- The Washington Times - Monday, June 27, 2005

BERLIN — A privately built memorial to the victims of the Berlin Wall is to be bulldozed on July 4, when a lease on the property near the former Checkpoint Charlie runs out, angering backers of the project and conservative politicians.

But the Socialist-led city government in Berlin has said that it is content to see the memorial taken down and there has been no move to prevent it from the government of Chancellor Gerhard Schroeder, who is in Washington today seeking support for a permanent German seat on the U.N. Security Council.

Alexandra Hildebrandt, director of the private Checkpoint Charlie Museum, said a demolition crew has been scheduled to arrive at the site of Checkpoint Charlie at 4 a.m. next Monday to remove the memorial, made up of 1,067 crosses representing people killed trying to escape from East Berlin.

Checkpoint Charlie was the main crossing point between East Berlin and the American sector of the divided city during the Cold War. The museum, built on the site, has exhibits on the varied means used by East Germans to escape across the wall.

The monument, privately financed by the Checkpoint Charlie Museum on an adjacent site, has proven extremely popular with visitors to the city, attracting thousands of people per week. But it has never been popular with the city’s political establishment, which is dominated by a coalition of the former Communist Party (PDS) and the Social Democratic Party.

“Nowhere else in the once-divided German capital can tourists and visitors experience better the brutality of the former communist regime,” said Frank Henkel, secretary-general of the conservative Christian Democrats (CDU) in Berlin.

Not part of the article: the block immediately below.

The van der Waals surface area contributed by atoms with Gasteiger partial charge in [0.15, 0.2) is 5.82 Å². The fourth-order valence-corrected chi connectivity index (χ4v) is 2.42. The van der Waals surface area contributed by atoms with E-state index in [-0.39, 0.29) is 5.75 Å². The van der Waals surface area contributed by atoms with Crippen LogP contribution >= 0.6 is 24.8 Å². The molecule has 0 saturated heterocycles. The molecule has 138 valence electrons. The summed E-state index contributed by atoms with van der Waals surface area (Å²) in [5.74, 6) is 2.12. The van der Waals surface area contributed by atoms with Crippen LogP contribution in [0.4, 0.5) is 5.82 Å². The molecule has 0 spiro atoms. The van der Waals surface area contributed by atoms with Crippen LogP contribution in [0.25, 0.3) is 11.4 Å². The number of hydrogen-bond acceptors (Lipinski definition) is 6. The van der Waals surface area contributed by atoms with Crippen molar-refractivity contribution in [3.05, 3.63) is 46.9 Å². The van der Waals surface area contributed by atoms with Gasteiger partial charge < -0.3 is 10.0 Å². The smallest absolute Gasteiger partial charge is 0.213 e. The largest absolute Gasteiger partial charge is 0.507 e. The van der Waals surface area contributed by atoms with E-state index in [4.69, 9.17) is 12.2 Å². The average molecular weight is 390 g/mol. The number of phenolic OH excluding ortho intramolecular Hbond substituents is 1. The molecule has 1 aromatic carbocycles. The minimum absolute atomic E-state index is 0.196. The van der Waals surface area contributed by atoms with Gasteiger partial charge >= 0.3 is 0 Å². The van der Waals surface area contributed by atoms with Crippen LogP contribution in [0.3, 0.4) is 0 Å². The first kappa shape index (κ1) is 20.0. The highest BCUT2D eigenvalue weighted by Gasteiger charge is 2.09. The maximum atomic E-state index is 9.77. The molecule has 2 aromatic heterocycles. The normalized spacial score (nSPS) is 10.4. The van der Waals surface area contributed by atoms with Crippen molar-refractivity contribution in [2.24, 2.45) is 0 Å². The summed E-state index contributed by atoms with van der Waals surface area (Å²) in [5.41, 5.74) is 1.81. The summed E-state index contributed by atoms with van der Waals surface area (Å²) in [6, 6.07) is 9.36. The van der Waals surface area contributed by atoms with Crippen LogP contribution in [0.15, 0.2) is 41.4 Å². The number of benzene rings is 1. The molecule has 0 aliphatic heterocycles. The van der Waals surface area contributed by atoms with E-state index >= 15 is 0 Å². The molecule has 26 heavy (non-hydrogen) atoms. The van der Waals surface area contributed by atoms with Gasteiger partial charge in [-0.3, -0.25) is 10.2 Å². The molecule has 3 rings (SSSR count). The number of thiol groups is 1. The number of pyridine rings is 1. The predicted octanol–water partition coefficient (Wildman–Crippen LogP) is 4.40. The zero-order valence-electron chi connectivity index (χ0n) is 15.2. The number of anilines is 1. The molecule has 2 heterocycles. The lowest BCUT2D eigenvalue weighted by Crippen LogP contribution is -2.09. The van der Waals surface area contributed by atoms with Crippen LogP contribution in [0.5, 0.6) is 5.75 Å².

“The spot around Checkpoint Charlie is important for the remembrance of the history of Berlin, as well as of Germany as a whole. We must remain able to show history in a way that it can be experienced. This memorial does exactly that,” Mr. Henkel said.

But PDS member Thomas Flierl, senator for culture in the Berlin government, has called the project the “wrong memorial at the wrong site.”

Mrs. Hildebrandt said the Bank Aktiengesellschaft (BAG), a conglomerate that has gained ownership of the property, has told the museum that it must either vacate the site when the current one-year lease expires or purchase the 80,000-square-foot property at a price of nearly $45 million. Bank Chairman Udo Wittler refused to be interviewed for this article.

Michael Donnermeyer, a spokesman for Berlin Mayor Klaus Wowereit, said, “The city of Berlin has its own concept of how to remember the victims of the wall. Our concept is scientifically correct, whereas Mrs. Hildebrandt’s memorial is just a private initiative and historically incorrect.”

Describing the memorial as “charlatanry,” Mr. Donnermeyer said the display “suggests in the way it is arranged that people were shot at Checkpoint Charlie, which was never the case.”

Mr. Henkel said members of the CDU are trying to mediate between the bank and the museum.

“Our goal is to gain time and to start a fundraising campaign in order to be able to purchase the site and, by this, keep the memorial intact,” he said.

“However, we, as the opposition, are too small to do this alone. It actually is the responsibility of Mayor Wowereit to step in and help to maintain the memorial. He can be a decisive power to negotiate successfully with the bank if he only wants to.”

Mr. Donnermeyer responded that the mayor “has to obey the law and juridical decisions” and stay out of private matters.

The spokesman expressed surprise, however, when told that the demolition was scheduled for America’s Independence Day.

“If it is true that the demolition will happen on Fourth of July, this would be mediawise imprudent. One should at least postpone the day,” he said.


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